Three Ways to Make Your Social Media Content More Accessible
Accessible design takes into account the needs of people with disabilities. While universal design attempts to include as many types of human abilities as possible. Inclusive design is a process that looks to serve the maximum number of users, extending beyond the disability community to situational usage. For instance, increasing the size of clickable areas makes it easier to navigate for disabled people using adaptive technology and also for mobile users.
In short, when planning your social media, increasing the number of people who can access your messages increases your audience and potential new customers. Who wouldn’t want more followers, likes, shares, and most importantly – conversions?
So with all those terms and definitions out of the way, how do you implement these principles into your social media content?
Start with the copy
DON’T USE ALL CAPS. Please don’t use all caps. It is more difficult to read for anyone, and it is also more difficult to be interpreted by screen readers used by the visually impaired.
Use camel case for hashtags. Again, more easily read by the human eye and more correctly interpreted by assistive technology. This means combining capital and lower-case letters. For instance: #GivingTuesday instead of #givingtuesday.
Use clear, simple language. Social media isn’t the place to use fancy or industry-specific words. The goal is to communicate what you do to the community you serve and the people who support you. Short sentences are good. Keeping your content on a 5th to 8th-grade level will communicate to more readers.
Choose your images with your visitors in mind
Using pictures of humans increases trust and conversion rates. This means don’t just grab the first free stock photo you find. Think about the type of people you represent, your stakeholders, and the people who could potentially follow you.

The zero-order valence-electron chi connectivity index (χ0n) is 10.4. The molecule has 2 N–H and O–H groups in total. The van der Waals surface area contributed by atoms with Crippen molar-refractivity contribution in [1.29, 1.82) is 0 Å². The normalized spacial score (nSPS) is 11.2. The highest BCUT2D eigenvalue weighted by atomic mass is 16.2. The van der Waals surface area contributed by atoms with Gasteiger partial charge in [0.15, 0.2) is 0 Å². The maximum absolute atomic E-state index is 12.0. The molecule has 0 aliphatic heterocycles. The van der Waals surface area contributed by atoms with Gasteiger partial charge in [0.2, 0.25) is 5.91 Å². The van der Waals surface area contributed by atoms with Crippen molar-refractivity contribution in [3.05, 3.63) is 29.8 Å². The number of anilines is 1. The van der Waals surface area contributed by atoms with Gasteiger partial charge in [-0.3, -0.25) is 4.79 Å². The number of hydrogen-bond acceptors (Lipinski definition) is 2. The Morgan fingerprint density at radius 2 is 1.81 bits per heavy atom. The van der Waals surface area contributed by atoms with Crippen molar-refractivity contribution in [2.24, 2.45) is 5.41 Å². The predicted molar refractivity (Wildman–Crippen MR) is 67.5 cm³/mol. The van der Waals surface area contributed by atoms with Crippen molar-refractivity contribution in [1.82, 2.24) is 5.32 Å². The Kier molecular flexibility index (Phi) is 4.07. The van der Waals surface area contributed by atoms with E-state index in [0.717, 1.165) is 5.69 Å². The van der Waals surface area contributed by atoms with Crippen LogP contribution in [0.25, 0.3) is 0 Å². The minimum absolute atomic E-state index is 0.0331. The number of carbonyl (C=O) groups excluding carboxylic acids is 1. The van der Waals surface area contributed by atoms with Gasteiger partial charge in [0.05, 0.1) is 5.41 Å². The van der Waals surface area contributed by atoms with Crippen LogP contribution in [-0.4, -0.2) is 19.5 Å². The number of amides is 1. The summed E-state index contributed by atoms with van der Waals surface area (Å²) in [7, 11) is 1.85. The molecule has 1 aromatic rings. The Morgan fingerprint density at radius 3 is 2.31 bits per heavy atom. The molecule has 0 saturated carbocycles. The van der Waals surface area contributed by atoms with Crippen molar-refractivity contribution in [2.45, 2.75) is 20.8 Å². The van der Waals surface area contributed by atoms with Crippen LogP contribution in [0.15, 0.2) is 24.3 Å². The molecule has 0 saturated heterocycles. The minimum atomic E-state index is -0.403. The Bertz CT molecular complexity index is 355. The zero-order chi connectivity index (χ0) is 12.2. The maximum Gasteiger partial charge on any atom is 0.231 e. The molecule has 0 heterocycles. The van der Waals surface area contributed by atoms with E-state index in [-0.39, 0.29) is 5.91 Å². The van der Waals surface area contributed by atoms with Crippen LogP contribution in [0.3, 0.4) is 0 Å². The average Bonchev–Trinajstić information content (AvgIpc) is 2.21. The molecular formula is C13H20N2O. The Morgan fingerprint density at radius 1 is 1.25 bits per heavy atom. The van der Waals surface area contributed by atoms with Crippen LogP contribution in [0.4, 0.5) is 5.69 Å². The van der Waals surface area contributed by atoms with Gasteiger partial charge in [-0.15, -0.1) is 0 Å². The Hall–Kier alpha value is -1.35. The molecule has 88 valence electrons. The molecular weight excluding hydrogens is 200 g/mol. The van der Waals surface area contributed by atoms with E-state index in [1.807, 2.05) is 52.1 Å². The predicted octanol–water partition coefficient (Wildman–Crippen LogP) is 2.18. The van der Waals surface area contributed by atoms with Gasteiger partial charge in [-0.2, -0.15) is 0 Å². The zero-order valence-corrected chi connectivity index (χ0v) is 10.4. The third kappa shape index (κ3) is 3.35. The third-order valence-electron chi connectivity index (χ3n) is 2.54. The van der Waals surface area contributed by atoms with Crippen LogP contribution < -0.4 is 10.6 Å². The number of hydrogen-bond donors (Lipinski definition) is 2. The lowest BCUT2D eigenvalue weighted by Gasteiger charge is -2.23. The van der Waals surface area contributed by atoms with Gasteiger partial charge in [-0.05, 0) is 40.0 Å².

“Barbara Kahn, a marketing professor at Wharton, told me advertisers often use real people to sell products because, frankly, people like people who are like them. ‘One principle which relates to this is homophily; it means liking people who are similar to you,’ she said. ‘It’s kind of obvious and intuitive, but pretty powerful.’”
One nonprofit to watch is Changing the Face of Beauty who “is committed to equal representation of people with disabilities in advertising and media worldwide.
Add information to your images
Describe your images with captions and alt-text. Alt text should describe what the image shows and the action. For instance, instead of “woman” expand text to “woman demonstrating use of coffeemaker.”
If you have important copy in an image, repeat it in captions and posts. Assistive technology cannot discern the type from the rest of the image and visually impaired readers will not receive the message. We see this a lot with poster images advertising events. Location, dates are frequently buried in the image.
Write descriptive links: Instead of “OK” or “Sign Up,” make the link copy longer (which makes it more clickable) so that it gives more specific information. “Sign Up for Newsletter.” “Read more about enrolling your child.”
Social media is a major part of your organization’s marketing strategy. There are a lot of factors to consider, and Redstart Creative’s team of professional designers is here to help you create social media that tells your story and increases your presence in the online community. Ask us how you can get started.